It is mentioned in 1632 that businesses are cropping up all over the place within only months of the Ring of Fire. By September of 1631, you cannot hire people without offering stock options, at least in the opinion of one of the people starting up the chemical plant. So why is that?

Not having so many people shooting at them might have had something to do with it. So did improved roads that meant that goods could be shipped by the wagon load rather than by mule load. The machines and electrical power that the up-timers brought with them must also have been a big help, both in making the production of production machines much cheaper and in facilitating the transport of goods.

However, to my mind the most important change was one of information. The question “will it work” changed to “can we make it work.” And the answers, in general, became much more positive.

Cheap labor becomes less of a factor when you add in the amount of time labor takes. The craftsmen of the seventeenth century were often very skilled. They could produce products of exact measurements and fine quality, but doing so with the tools they had before the Ring of Fire took an incredible amount of time. And they had to be paid, at least a little bit, for all that time. If one semiskilled laborer and a machine could make the same number of products in a day as five highly skilled master craftsmen in a week, the savings are considerable, even when you include the cost of the machine. And with the spreadsheets and amortization calculations available, the estimations of those savings became a lot more solid.

How much time in inventing is spent inventing? What part of the years from first try to successful commercial production is spent actually figuring out how to make a product work? How much time does the inventor spend on the day job? How much time in interesting backers in the concept? More importantly, how much time is spent failing to interest backers in a particular product? In the sixteenth, seventeenth and eighteenth centuries, the amount of time spent on that last factor was measured in decades—and sometimes centuries. In large part, this was because the skills needed to invent something are not necessarily the same as the skills necessary to make a go of the company that will produce the product. And it can be really hard to tell whether a product failed because it just wasn’t commercially viable or because the inventor was a lousy business person. Absent evidence to the contrary, the general assumption in the Early Modern period was that the product wasn’t viable.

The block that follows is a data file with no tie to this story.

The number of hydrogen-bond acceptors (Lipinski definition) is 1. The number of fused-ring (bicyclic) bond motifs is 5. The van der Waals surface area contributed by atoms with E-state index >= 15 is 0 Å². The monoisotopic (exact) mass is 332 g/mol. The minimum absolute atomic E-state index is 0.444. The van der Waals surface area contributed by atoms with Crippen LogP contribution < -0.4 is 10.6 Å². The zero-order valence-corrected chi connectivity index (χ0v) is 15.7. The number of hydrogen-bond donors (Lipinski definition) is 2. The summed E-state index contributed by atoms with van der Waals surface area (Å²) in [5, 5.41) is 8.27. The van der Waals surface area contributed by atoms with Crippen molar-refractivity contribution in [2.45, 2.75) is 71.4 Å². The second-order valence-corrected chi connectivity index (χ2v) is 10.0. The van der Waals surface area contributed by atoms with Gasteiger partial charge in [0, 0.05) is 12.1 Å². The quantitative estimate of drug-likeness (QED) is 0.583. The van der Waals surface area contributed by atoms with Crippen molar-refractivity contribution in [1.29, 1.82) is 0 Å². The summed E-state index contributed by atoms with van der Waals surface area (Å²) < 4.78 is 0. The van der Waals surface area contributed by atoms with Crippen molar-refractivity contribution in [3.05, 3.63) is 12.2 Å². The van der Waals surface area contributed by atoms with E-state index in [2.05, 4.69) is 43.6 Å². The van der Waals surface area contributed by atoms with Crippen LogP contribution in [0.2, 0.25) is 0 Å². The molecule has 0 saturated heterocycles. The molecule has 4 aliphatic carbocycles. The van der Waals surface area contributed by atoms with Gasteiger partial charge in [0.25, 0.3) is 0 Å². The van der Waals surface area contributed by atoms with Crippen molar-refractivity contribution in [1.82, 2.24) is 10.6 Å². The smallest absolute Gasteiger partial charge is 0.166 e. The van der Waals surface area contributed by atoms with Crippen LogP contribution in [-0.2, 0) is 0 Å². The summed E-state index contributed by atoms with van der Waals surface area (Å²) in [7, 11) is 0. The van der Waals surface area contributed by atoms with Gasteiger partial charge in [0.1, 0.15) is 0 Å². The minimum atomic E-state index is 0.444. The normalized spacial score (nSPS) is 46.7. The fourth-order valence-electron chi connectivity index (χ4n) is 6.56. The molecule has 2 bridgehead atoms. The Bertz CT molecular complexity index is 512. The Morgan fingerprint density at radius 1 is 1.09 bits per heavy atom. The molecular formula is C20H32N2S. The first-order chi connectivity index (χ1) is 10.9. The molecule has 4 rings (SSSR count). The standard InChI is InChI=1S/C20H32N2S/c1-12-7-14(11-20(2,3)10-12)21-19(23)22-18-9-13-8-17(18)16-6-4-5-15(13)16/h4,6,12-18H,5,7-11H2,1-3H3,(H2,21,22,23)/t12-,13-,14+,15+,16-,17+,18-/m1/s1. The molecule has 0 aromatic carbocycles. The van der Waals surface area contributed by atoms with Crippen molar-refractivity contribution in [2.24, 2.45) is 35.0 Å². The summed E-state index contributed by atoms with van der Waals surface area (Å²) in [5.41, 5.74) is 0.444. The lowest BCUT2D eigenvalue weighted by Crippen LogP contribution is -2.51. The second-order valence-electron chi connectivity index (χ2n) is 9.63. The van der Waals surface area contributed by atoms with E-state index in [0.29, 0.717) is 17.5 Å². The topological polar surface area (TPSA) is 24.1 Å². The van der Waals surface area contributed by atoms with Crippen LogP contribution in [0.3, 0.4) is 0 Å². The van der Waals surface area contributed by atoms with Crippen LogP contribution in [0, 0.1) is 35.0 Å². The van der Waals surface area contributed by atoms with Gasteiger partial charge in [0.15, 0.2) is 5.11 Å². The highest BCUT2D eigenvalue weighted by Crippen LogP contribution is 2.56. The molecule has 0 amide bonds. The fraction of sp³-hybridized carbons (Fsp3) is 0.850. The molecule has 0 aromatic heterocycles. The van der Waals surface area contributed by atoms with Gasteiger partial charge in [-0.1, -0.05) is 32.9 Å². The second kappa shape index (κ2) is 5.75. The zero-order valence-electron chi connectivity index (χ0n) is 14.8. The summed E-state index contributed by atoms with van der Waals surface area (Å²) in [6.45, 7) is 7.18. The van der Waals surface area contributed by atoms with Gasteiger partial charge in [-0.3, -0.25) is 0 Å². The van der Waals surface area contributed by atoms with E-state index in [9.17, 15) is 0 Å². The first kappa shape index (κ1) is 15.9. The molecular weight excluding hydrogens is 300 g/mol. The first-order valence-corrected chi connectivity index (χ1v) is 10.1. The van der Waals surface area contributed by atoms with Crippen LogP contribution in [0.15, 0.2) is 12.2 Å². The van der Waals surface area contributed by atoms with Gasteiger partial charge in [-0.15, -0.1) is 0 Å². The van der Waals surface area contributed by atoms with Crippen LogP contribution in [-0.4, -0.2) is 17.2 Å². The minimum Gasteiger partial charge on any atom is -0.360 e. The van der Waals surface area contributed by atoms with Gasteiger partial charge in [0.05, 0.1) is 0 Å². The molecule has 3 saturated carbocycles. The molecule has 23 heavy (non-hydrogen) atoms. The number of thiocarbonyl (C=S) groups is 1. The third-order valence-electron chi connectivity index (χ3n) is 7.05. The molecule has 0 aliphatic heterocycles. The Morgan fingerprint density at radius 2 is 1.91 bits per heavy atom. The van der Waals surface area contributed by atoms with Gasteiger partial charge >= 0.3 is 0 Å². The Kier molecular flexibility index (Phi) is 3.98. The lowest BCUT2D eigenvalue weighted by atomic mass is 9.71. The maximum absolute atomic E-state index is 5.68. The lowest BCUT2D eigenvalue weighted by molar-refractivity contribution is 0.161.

The Wietze Oil Fields

Did they drill for oil or mine oil? Who cares? The reason I don’t care is because, whatever they did in our time line, it probably wasn’t what Quentin Underwood did in the 1632 time line. Mr. Underwood had access to up-time equipment used for drilling water wells, parts fabricated in the up-timer shops, and certain preconceived notions about how you get oil out of the ground. Once he got to Wietze, he would have learned that the locals had been mining the oil sands and using the tar to pave the local roads and as a patent medicine. It is fairly unlikely that Quentin would have forbidden the local down-timers from continuing their mining operation. In fact, he probably started buying oil sands from them. He would also have started drilling oil wells, because that’s the way you get oil out of the ground up-time. After consulting the closest thing the up-timers had to a geologist and the down-timers, he would have had a pretty decent idea of where to drill. He might well have drilled a couple of dry holes. If he was unlucky, he’d have drilled five or six dry holes. This is not by any means a disaster, it’s more along the lines of an irritation. Sooner or later, and not much later, he was going to hit oil. The precise details about how all this happened would probably make a really good Gazette story. But it doesn’t really matter that much in terms of the larger story arc.

What does matter in terms of the larger story arc, is the simple fact that there’s oil at Wietze. Quite a lot of oil, certainly enough to run every machine brought back by the Ring of Fire. Plus all the machines that can be built in the USE until the mid-sixteen forties. It also matters that there is lots of oil in lots of places around the world. Places that are at least generally known. They know where to look.

Other nations will be slower . . . but not that much

Why hasn’t Africa become an industrial power house? What about South America? There are, of course, any number of factors, many of them political, but one of them will tend to swamp the rest. Competition. By the mid-twentieth century, large and powerful industrial complexes had been established. To establish an auto factory in Uganda, you would need to make it impractical for the auto manufacturers in the US, Europe and Japan to sell to you and, at the same time, provide enough market to support mass production. The countries you’re competing with already have the factories to make the car parts and the cars they build. Their heavy initial investment is already made, and paid for by their sales in other places.